Which means that, as strange as this sounds, I was glad to have this recipe among our picks this month, because it was unlikely I'd ever try it otherwise. And that's not because I'm not adventurous, but because I kind-of think of gourmet pizzas like I do fish on a restaurant menu: I like them just fine, but there's almost always something else on that menu that I'd rather have.
This recipe didn't let us down, and with just a few tweaks we'll make it again -- and again!
PW: Steakhouse Pizza
Verdict: YUM! Makes a lot more than you think, too.
Cook it again: Heck to the yes! For company, too.
Cost Factor: Hmm. Tricky, because of the steak. $10 per pie, maybe?
Here are the ingredients. I've complained a lot about things being different in Maine and missing Publix, but one of the great things about going back to the Northeast is the amazing selection of Italian food supplies. I had my pick of two aisles of stuff, and I am not exaggerating. Of course, I was reduced to tears in trying to find those aisles, but once I got there, I rejoiced. More than just two brands of stuff, and to boot it was the real stuff from Italy! Wahoo!
|The wine is in there to remind you that you should be drinking wine while you cook pizza, and while you eat pizza. Okay?|
I haven't made pizza dough in a long time, because somewhere buried in my brain was the notion that it was a huge, time-consuming, pain in the neck.
It was about as easy as anything ever could be. In fact, although you make this in a stand mixer, you don't even use a dough hook! So come on, this was easy-peasy. (And if we were still in Georgia, I'd be forced to say, "buh-bye, Publix pizza dough!" But since that's been taken care of already, I just won't be saying "hello, Shaw's pizza dough" anytime soon.)
Anyway, some flour, some yeast that's been resting in warm water for ten minutes, some salt, and you let it rest for an hour. (Careful, you don't use a full envelope of yeast. If you have it in pourable form instead of the envelopes, that's the way to go.) I took a "before" picture but forgot to take the "after" picture. No worries. It grew nicely, probably just shy of doubling.
While that's happening, you grill up some skirt steak or flank steak. Now maybe I am crazy, but this confused me. In Georgia, those cuts of meat are usually very inexpensive. In Maine, I not only had to ask the butcher to find them for me at all, but I was shocked that they were $10/lb! TEN DOLLARS A POUND! Um, no thank you. (Am I crazy? We were using this to make a pizza, not a steak dinner.) So I found sandwich steaks that were super thin, priced way more reasonably, and I went with those instead. I threw them in a grill pan with a little salt and pepper and was very pleased. In fact, so pleased that I may have eaten more than I should have as chef's snacks. Just sayin'.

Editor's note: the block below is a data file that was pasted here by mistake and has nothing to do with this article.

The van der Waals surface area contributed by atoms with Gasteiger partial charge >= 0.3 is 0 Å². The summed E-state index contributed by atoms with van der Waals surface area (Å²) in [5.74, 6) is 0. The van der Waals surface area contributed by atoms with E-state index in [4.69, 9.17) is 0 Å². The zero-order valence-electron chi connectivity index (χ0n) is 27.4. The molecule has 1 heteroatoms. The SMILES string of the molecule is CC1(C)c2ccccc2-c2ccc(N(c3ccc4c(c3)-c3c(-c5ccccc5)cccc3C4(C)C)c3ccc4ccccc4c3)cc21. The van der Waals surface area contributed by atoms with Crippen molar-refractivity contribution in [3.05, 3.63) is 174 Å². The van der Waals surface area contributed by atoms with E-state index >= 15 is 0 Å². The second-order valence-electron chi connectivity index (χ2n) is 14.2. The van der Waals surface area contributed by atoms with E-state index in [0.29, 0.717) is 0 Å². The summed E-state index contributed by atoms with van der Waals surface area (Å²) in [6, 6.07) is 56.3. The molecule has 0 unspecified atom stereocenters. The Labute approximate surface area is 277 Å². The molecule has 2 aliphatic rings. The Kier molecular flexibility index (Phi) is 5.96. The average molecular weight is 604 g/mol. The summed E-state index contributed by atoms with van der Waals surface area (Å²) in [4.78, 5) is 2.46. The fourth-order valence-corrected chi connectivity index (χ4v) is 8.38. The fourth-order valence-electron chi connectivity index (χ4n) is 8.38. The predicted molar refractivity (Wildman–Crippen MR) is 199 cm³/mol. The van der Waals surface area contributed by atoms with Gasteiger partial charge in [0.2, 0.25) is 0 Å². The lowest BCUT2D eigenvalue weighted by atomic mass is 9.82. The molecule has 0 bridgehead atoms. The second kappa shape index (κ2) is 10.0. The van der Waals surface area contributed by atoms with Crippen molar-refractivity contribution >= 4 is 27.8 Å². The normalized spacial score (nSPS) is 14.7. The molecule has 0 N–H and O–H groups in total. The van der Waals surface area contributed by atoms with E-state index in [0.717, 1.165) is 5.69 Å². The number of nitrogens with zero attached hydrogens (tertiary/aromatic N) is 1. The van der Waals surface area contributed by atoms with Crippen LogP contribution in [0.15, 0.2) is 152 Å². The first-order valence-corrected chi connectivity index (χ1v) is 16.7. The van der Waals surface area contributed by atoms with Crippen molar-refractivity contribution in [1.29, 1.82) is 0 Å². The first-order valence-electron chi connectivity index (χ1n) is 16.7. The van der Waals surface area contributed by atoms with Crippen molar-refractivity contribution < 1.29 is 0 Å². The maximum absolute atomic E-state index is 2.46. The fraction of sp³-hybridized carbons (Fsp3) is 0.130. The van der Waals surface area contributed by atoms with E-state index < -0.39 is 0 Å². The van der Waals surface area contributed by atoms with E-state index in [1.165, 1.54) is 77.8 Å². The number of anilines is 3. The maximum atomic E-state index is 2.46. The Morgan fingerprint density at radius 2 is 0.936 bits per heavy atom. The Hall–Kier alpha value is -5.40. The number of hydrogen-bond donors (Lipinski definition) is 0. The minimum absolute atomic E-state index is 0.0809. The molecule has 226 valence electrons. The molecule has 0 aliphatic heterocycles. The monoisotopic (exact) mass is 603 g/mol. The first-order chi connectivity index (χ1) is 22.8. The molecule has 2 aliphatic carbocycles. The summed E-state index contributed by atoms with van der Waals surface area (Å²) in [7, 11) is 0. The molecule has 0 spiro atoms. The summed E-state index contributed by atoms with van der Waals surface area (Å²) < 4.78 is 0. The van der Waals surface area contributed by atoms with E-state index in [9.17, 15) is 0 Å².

|Note: cook the steaks to the done-ness you want, because they won't cook any additional time later in the recipe.|
Now, onto the sauce. The recipe calls for a simple, store-bought, good marinara sauce of your choice. I bought a simple basic pizza sauce and used it instead for no reason other than the fact that I wanted to try it. (You can see in the photo the two cans. I only needed less than one can, so we've now got one on reserve.) It was delicious. In my opinion, the sauce shouldn't be what you remember from a pizza unless it is meant to be the point of the pizza, and this was the case - just right in terms of flavor, but not overpowering or overly seasoned. In any event, the recipe says to just mix in some balsamic vinegar with the sauce and spread it on your dough. I didn't take any pics of the sauce.
Oh. The dough. You're supposed to roll it out into a giant oval and put it on a giant baking sheet. We had two problems, if you will. First, we're still working out our move and our counter-space issue, so I couldn't roll it as thin as it wanted to go because I just plain ran out of room! That was fine, really: it just meant I was able to tuck a crust (as opposed to just not putting sauce to the edges and having a flat crust, that is).
Second, when the pizza was done the dough wasn't as crispy as we prefer. In the future, instead of doing a baking sheet I'll use a pizza mesh. I will be able to get the dough thinner that way, too.
In any event, you roll your dough and put it on your baking sheet, spread the sauce, and then add the onions and then the mozzarella.
Bake it 'til it's golden brown and the cheese is bubbling.
|Tell me that doesn't look amazing!|
Take it out of the oven, slide (and it slid so easily!) onto a cutting board, and layer with the sliced steak, freshly-grated parmesan, and sprinkle with steak sauce. (We used A1 because it was all we had.)
|Not my best photo ever. I was playing with aperature.|
Holy cow, was this delicious. The various layers of flavors all stand alone (I could have eaten this as a red-onion pizza!) but together they are amazing. We had way more steak than we needed, and in the future I'll scale back on that, but it's not as if it hurt the pizza. We just picked some off and ate the extra steak and the pizza separately.
I am so glad we tried this. It's wonderful. Because it's got so much going on, it serves more than it looks like it should. Two pies like this would easily feed our family and another with a few bites leftover. And I definitely plan to cook this for friends one night-- it's easy to prep in advance, inexpensive and simple enough to do for a group, but so tasty that everyone will be impressed!